·      changes in speed of the water under our boat

·      effectiveness of edging on the boat

·      changes in angle, direction, height and momentum

·      The relationship of body position on the effectiveness of the boat’s movement

Through experience we can begin to understand what these changes to our boats “feel” mean and it allows us to not have to visually inspect our boat to see if it is doing what we want it to do.  This ultimately allows us to focus on where we are going with our kayak rather than looking at where it is now.  The idea of looking towards “future water” is a key concept in paddle sport and helps us break in/out more effectively as well as be more dynamic on the water.

One thing I hear over and over again is that the paddler feels like they don’t generate much speed and can’t make their boat go fast.


Speed vs Momentum

With many modern kayaks/canoe becoming more aimed at downriver speed, with directional performance being favoured over turning ability, you would be forgiven for thinking that you can jump in the latest boat and instantly be able to go “fast”.  Often I find paddlers confusing speed for momentum, assuming that putting more and more effort in will make their boat go faster and faster, when in fact it is the quality of our boat control and timing of our strokes and moves that help us to maintain our top end speed.  Of course being able to sprint effectively (and maintain that performance level) will give us a higher top end speed but for most recreational paddlers 100% sustained effort will not increase their speed.


Most whitewater boats are up to top flatwater speed within 4 – 6 strokes.   This means that once we have put the required effort in to get our boat up to its top end speed, we can often ease off our sprint and just focus on keeping our momentum with minimal loss of top end speed.


Try it out……

Have a race with a friend on flatwater and both sprint as fast as you can for about 6 strokes from a standing start.  Ask your friend to keep going as fast as they can to the finish line, but after your 6 strokes you ease off from 100% effort to about 75% and see what you find out.  You might be surprised to see that there really wont be a dramatic difference in your finish times!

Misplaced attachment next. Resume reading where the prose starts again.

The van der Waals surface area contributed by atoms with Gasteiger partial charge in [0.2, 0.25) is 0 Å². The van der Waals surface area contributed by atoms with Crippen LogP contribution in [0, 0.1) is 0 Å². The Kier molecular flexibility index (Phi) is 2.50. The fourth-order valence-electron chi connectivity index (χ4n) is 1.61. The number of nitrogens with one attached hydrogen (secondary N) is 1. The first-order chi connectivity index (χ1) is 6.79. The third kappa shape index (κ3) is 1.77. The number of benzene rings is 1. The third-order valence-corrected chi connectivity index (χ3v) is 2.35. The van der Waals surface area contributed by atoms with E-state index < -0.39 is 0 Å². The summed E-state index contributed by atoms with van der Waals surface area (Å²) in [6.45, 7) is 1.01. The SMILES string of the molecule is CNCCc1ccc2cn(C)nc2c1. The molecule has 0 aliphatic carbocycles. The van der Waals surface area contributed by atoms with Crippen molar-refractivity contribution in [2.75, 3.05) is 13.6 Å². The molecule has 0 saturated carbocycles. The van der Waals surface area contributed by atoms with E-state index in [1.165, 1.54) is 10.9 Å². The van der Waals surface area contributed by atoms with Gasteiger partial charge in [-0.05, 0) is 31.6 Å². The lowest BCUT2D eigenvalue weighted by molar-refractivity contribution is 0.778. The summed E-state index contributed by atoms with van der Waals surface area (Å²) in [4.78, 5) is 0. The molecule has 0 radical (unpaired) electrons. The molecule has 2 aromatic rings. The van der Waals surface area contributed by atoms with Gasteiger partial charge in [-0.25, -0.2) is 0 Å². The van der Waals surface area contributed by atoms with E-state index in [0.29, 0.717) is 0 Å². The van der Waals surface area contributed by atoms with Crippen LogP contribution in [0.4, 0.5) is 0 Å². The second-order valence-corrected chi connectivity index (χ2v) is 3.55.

So why are some paddlers consistently faster?

Gerd Serrasolses?  David Bain?  Joe Morley?  All these paddlers are consistently faster in whitewater races than their peers, so how do they do it?  These paddlers are combining a high level of sprint performance with high levels of boat control and have an integral understanding of how to keep their momentum going.  They know when to put the power on, when to time their strokes and how to keep momentum through whitewater features.


If we understand what slows us down, we can understand when to put the power on

Stoppers, waves, drops, rocks, changes in flow direction can all slow us down, but they can also be where we can keep our momentum going if we deal with them effectively.  We are looking for the path of least resistance and we are also looking to keep our bow dry.  When water piles up onto our boat it slows us down which reduces our momentum, meaning that we are less likely to escape the stopper and that the wave is more likely to move us off our intended course.  When we are dealing with these features this is where we apply our top end 4-6 strokes, simply paddling towards them as fast as you can wont give you much advantage but deliberately changing pace and gathering momentum will.